Now when I think about the power to transform our health and the effects of the compounding inequalities we face as Black women, I can’t help but contextualize it within the many obstacles black women have faced throughout American history and beyond. I think about how my activism and scholarship, the overlap of my work and my being, often leaves me overwhelmed and underappreciated. I think about the struggles to breathe and survive in capitalism, heteropatriarchy and under white supremacy. And although it is overwhelming at times, I know that Black women realized a long time ago we have to demand space and time for our humanity. Activists, scholars and regular folk already knew what the world has yet to realize, that we are mothers of the universe, powerful beyond measure.

Putting our health first is also putting our rights to live, breathe and exist first. Yoga has connected me with the indigenous and ancestral practices that we have lost over centuries, that doesn’t divide holistic health, but values our spiritual, physical, emotional being all at once.  I’m reminded of a talk last year with Angela Davis at University of Maryland, when she spoke about the fear of telling her comrades in the 60s that she had practiced yoga during her time in jail and continued when she was released. Davis expressed her shame to tell her community that she was taking time to care for her wellbeing. This highlighted to me the complexities of our oppression and the need for us to continue to demand space for our own self-care.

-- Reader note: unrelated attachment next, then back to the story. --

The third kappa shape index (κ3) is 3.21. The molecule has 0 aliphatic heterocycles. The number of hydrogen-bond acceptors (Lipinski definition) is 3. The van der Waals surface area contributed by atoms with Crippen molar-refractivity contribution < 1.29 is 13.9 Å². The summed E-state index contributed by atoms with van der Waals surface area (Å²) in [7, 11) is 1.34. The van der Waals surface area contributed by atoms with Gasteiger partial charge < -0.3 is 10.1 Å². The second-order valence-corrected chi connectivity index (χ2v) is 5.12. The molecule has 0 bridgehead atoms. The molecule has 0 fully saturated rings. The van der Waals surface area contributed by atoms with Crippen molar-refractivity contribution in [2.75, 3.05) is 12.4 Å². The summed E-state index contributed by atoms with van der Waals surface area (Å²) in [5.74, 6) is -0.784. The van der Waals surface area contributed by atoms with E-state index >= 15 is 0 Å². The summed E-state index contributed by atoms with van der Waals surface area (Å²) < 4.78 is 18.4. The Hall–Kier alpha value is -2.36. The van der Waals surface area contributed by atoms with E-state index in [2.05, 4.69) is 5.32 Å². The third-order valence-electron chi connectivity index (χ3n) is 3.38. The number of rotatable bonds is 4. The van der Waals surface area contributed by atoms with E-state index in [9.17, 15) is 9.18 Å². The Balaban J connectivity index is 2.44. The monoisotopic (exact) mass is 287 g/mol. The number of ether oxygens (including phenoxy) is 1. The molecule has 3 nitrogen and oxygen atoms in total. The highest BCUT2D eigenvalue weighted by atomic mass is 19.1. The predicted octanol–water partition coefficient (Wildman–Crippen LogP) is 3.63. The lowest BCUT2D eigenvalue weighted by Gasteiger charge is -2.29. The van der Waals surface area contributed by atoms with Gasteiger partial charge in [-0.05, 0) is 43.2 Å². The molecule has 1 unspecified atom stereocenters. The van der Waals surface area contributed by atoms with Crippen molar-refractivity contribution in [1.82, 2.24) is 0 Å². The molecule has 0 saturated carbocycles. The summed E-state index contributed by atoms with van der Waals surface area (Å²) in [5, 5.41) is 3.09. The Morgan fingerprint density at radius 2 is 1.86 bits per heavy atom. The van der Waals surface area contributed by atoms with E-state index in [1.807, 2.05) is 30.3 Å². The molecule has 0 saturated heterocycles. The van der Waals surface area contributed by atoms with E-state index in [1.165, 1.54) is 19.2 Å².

“I saw Gloria Richardson standing face to face with National Guard soldiers, bayonets sticking form the guns they point at the demonstrators she led in Cambridge, Maryland. I saw Diane Nash speaking at Fisk University, leading black and white Freedom Riders onto Greyhound buses that got set on fire when they reached Alabama. I saw Ruby Doris Robinson holding a walkie-talkie, dispatching the fleet of cars that transported civil rights workers across the state of Mississippi during the 1964 Freedom Summer” -Kathleen Cleaver, 1998
Audre Lorde’s “The Transformation of Silence into Language and Action” challenges Black women to write as a form of radical self-care, to write our truths and our own frameworks. So as a Black Queer Woman conscious in this space and time, who dreamed of writing as a child but didn’t know of any role models—I hope this transforms someone else struggling to lead a healthy life--one that is both spiritually, emotionally and physically beneficial. I hope this encourages other Black woman to share or begin their journeys to healthy lifestyle as part of a practice to value all that we embody. Through yoga, writing, exercising and liberating ourselves, we can inspire others to do the same. 

Photo: iStockPhoto

Shaneda Destine is a wife, aunt, god mommy a yogini, Ph.D. student and professor in the DMV area. Her research focus on Black women activism and self-care. She is a sociologists by trade and a kid from Long Island, NY that loves poetry, yoga and cooking.